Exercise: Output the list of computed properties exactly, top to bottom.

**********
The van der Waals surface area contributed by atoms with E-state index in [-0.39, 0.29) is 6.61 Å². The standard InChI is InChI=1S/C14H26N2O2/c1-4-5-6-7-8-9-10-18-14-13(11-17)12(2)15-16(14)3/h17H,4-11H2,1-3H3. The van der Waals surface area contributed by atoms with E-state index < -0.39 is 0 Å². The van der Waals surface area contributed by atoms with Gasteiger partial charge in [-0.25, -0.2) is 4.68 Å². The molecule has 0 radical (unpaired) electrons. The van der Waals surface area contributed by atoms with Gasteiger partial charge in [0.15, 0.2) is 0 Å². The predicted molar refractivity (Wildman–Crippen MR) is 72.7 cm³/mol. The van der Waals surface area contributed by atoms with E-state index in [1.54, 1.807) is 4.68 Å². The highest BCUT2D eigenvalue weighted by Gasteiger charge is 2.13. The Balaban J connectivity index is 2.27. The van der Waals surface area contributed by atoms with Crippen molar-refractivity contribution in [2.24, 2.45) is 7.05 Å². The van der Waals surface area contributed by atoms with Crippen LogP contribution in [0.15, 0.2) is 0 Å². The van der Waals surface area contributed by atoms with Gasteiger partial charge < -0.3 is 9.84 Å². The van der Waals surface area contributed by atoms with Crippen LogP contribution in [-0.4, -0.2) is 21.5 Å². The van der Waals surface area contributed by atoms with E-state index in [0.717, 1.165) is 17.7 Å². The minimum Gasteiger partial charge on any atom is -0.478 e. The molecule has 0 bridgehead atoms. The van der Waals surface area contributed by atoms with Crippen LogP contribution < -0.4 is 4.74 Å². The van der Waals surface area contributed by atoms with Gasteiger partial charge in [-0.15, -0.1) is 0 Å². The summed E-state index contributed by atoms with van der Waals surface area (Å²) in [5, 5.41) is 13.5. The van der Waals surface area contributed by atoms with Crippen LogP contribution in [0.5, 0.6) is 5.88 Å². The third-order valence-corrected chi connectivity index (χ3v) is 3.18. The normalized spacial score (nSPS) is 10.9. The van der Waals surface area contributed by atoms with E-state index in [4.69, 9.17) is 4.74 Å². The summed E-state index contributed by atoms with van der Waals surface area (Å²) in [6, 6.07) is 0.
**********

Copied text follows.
The van der Waals surface area contributed by atoms with E-state index in [-0.39, 0.29) is 6.61 Å². The standard InChI is InChI=1S/C14H26N2O2/c1-4-5-6-7-8-9-10-18-14-13(11-17)12(2)15-16(14)3/h17H,4-11H2,1-3H3. The van der Waals surface area contributed by atoms with E-state index < -0.39 is 0 Å². The van der Waals surface area contributed by atoms with Gasteiger partial charge in [-0.25, -0.2) is 4.68 Å². The molecule has 0 radical (unpaired) electrons. The van der Waals surface area contributed by atoms with Gasteiger partial charge in [0.15, 0.2) is 0 Å². The predicted molar refractivity (Wildman–Crippen MR) is 72.7 cm³/mol. The van der Waals surface area contributed by atoms with E-state index in [1.54, 1.807) is 4.68 Å². The highest BCUT2D eigenvalue weighted by Gasteiger charge is 2.13. The Balaban J connectivity index is 2.27. The van der Waals surface area contributed by atoms with Crippen molar-refractivity contribution in [2.24, 2.45) is 7.05 Å². The van der Waals surface area contributed by atoms with Crippen LogP contribution in [0.15, 0.2) is 0 Å². The van der Waals surface area contributed by atoms with Gasteiger partial charge < -0.3 is 9.84 Å². The van der Waals surface area contributed by atoms with Crippen LogP contribution in [-0.4, -0.2) is 21.5 Å². The van der Waals surface area contributed by atoms with E-state index in [0.717, 1.165) is 17.7 Å². The minimum Gasteiger partial charge on any atom is -0.478 e. The molecule has 0 bridgehead atoms. The van der Waals surface area contributed by atoms with Crippen LogP contribution < -0.4 is 4.74 Å². The van der Waals surface area contributed by atoms with Gasteiger partial charge in [-0.15, -0.1) is 0 Å². The summed E-state index contributed by atoms with van der Waals surface area (Å²) in [5, 5.41) is 13.5. The van der Waals surface area contributed by atoms with Crippen LogP contribution in [0.5, 0.6) is 5.88 Å². The third-order valence-corrected chi connectivity index (χ3v) is 3.18. The normalized spacial score (nSPS) is 10.9. The van der Waals surface area contributed by atoms with E-state index in [4.69, 9.17) is 4.74 Å². The summed E-state index contributed by atoms with van der Waals surface area (Å²) in [6, 6.07) is 0.